Salami Slicing & Frog Boiling
Salami slicing refers to a series of many small actions, often performed by clandestine means. As an accumulated whole, those small actions produce a much larger result than might have been possible if performed all at once. The advantage of strategic salami slicing is the ability to achieve large gains over time using small steps, incremental actions. Salami slicing is a movie favorite.1
Boiling the frog is a fable. The premise is that if a frog is put suddenly into boiling water, it will jump out, but if the frog is put in tepid water which is then slowly brought to a boil, it will not perceive the danger and will be cooked to death. The story is often used as a metaphor cautioning people to be aware of even gradual change lest they suffer an eventual, undesired consequence. It is also used in business circles to reinforce the widely-held belief that change needs to be gradual to be readily accepted.
We are talking variants of automatic escalation here: First, “Save More Tomorrow2,” comprised of:
- A voluntary commitment today to save more in the future (avoid present bias),
- Timing the savings rate increases to coincide with pay increases (minimize loss aversion, increased savings is a reduction in the increase in take home pay), and
- Elections that remain in force until revoked (to take advantage of mental weaknesses, inertia).
Second, automatic escalation. More simply, incorporating a provision in the plan that increases the savings rate by 1% or 2% of pay each year on a specific date.
Third, increasing savings by 1% of pay whenever take-home pay increases by more than 1% of pay, regardless of the reason (after stopping a deduction, reducing tax withholding, reaching FICA limit, etc.).
All versions will be most effective if timed to occur with a pay change – so ultimately savings and take-home both increase.
Timing is Everything Here!
First Pay Period of a Year
For most employees, in most years, the first paycheck each year is less than the last paycheck of the prior year. There are many reasons that vary significantly – restarting FICA taxes, higher health premiums, changes in coverage, etc. Because workers are used to seeing changes at that time, it may become a timing candidate.
For each of the past seven years, there will be more than 108 million federal income tax refunds averaging $2,700 or more.3 Do you think you might time the increase where many, perhaps most, participants just received their federal income tax refund? Do you think you might approach participants with a recommendation that they prospectively change both their federal income tax withholding and increase their contribution rate commensurately?
Common Effective Date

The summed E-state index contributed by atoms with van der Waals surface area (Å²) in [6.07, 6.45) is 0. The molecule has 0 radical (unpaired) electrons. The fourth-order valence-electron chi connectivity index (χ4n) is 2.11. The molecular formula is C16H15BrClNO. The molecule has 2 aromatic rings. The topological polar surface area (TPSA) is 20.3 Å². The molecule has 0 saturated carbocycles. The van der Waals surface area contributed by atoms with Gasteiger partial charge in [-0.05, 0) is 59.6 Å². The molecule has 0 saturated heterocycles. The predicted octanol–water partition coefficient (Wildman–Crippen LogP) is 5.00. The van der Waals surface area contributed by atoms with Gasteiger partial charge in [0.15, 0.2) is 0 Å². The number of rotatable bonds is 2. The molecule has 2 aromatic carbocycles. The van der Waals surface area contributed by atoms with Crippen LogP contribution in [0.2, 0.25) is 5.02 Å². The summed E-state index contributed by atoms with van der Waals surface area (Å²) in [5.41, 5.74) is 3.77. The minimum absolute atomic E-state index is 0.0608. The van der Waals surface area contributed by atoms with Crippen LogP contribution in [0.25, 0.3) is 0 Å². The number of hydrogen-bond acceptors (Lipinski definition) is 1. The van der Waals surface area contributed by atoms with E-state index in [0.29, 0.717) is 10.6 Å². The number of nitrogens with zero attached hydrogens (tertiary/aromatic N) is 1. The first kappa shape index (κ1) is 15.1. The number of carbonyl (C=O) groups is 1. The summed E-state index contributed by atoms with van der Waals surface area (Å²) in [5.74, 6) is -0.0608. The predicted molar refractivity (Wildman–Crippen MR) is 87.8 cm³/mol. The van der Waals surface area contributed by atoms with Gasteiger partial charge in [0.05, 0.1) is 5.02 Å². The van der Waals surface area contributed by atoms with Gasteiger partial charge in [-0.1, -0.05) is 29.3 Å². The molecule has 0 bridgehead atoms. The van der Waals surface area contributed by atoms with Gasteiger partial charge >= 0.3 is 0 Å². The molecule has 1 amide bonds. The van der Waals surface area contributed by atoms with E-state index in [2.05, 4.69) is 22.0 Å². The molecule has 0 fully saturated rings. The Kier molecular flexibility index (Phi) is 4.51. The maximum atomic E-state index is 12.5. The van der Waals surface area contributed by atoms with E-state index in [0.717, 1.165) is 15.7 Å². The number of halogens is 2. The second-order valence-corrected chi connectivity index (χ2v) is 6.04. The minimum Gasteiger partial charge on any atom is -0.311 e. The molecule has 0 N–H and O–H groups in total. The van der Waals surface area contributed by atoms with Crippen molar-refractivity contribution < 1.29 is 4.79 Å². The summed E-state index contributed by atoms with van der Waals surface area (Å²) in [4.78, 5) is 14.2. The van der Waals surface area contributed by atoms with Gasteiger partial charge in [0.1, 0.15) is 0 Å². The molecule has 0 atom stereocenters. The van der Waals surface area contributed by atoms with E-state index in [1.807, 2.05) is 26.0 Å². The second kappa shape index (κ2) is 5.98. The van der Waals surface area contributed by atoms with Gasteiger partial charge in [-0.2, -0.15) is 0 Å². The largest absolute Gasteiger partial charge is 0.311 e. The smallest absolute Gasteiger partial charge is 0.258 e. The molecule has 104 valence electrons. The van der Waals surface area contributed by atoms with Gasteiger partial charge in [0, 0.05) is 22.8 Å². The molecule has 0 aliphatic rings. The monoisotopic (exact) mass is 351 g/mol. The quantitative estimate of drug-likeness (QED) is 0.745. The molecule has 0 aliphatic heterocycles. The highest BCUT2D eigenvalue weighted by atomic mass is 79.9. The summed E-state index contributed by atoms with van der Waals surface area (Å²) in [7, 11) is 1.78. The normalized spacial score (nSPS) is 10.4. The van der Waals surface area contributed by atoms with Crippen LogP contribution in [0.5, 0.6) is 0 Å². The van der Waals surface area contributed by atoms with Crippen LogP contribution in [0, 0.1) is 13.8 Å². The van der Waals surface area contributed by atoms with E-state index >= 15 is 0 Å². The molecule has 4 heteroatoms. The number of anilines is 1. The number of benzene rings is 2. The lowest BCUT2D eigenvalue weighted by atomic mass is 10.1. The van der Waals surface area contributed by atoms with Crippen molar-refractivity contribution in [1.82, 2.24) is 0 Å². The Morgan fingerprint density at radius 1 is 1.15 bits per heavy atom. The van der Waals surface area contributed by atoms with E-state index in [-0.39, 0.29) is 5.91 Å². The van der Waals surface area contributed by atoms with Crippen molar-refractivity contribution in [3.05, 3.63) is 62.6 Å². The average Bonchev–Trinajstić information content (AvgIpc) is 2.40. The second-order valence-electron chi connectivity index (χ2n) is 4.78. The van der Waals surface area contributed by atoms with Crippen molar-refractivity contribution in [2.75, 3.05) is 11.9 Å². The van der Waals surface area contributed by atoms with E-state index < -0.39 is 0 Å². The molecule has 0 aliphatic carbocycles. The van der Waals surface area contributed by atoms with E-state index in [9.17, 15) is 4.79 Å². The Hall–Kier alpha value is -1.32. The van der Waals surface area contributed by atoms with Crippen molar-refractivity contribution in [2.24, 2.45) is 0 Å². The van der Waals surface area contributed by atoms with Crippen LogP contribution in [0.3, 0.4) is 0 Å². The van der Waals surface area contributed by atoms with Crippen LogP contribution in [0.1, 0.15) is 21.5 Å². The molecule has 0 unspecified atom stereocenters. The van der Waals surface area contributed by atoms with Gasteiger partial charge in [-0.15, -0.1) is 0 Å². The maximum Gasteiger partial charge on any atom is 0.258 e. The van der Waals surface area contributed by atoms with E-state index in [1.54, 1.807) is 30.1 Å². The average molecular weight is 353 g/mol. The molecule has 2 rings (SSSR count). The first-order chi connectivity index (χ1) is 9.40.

Finally, a tactic some employers use is a Common Effective Date for salary increases. While every worker doesn’t get a salary increase every year, comparable to Jan. 1, it becomes a date when individuals focus their attention on their paychecks and financial decisions.
It is Not Too Aggressive: It Will Improve Engagement
Even if you have decided against automatic enrollment, why not adopt one of the versions of automatic increases noted above? What’s wrong with showing interest in your worker’s financial well-being through an annual “check-up” on preparing for retirement?
Should workers complain about perennial application of escalation features, plaintively asking “How many times do I have to tell you that I don’t want to participate in this plan or don’t want to increase my contributions?” The simple response is “Just once a year” or “Just checking in once a year.”
You may find implementing “salami slicing” or “frog boiling” provisions to be a thankless task. Your reward: improved worker engagement when retirement savings and household wealth both increase.
1Penny-shaving and similar “salami slicing” initiatives, escapades occur in movies like Superman III, 6/17/83, Office Space 2/19/99, Entrapment 4/30/99, Hackers, 9/15/95. See also: T. Whiteside, Computer Capers, Crowell Publishing, 1978. The term “salami slicing” alludes to trimming off just a bit of a salami, so small that it will go unnoticed, then selling the entire salami as if it were whole. Another variant is “coin clipping” where individuals would slice off just a sliver of a gold or silver coin. It is why dimes now have ridges on the edge, and why only full coins are legal tender.
2R. Thaler, S. Benartzi, Save More Tomorrow: Using Behavioral Economics to Increase Employee Saving, August 2001, Accessed 6/10/19 at: http://independent401kadvisors.com/library_articles/savemoretomorrow.pdf
3Internal Revenue Service, Accessed 6/11/19 at: https://www.irs.gov/newsroom/filing-season-statistics-by-year As of: May 10, 2019, of the 141+MM 2018 federal income tax returns processed to date, 101+MM (72%) generated a refund that averaged $2,729, where 86+MM of those refunds were direct deposited.; November 23, 2018, of the $154+ MM 2017 federal income tax returns processed, 111.9+MM generated a refund that averaged $2,899, where 90.1MM of those refunds were direct deposited; September 1, 2017, there were 145.3MM 2016 tax returns, 108.7MM processed generating a tax refund that averaged $2,782, where 88.1MM refunds were directly deposited; December 30, 2016, there were 152.5MM 2015 tax returns, 111.1MM refunds, averaging $2,860; December 25, 2015, there were 151.0MM 2014 tax returns, 109.4MM refunds, averaging $2,797; December 26, 2014, there were 149.7MM 2013 returns, 109.5MM refunds, averaging $2,918; December 27, 2013, there were 148.2MM 2012 returns, 109.6MM refunds, averaging $2,929.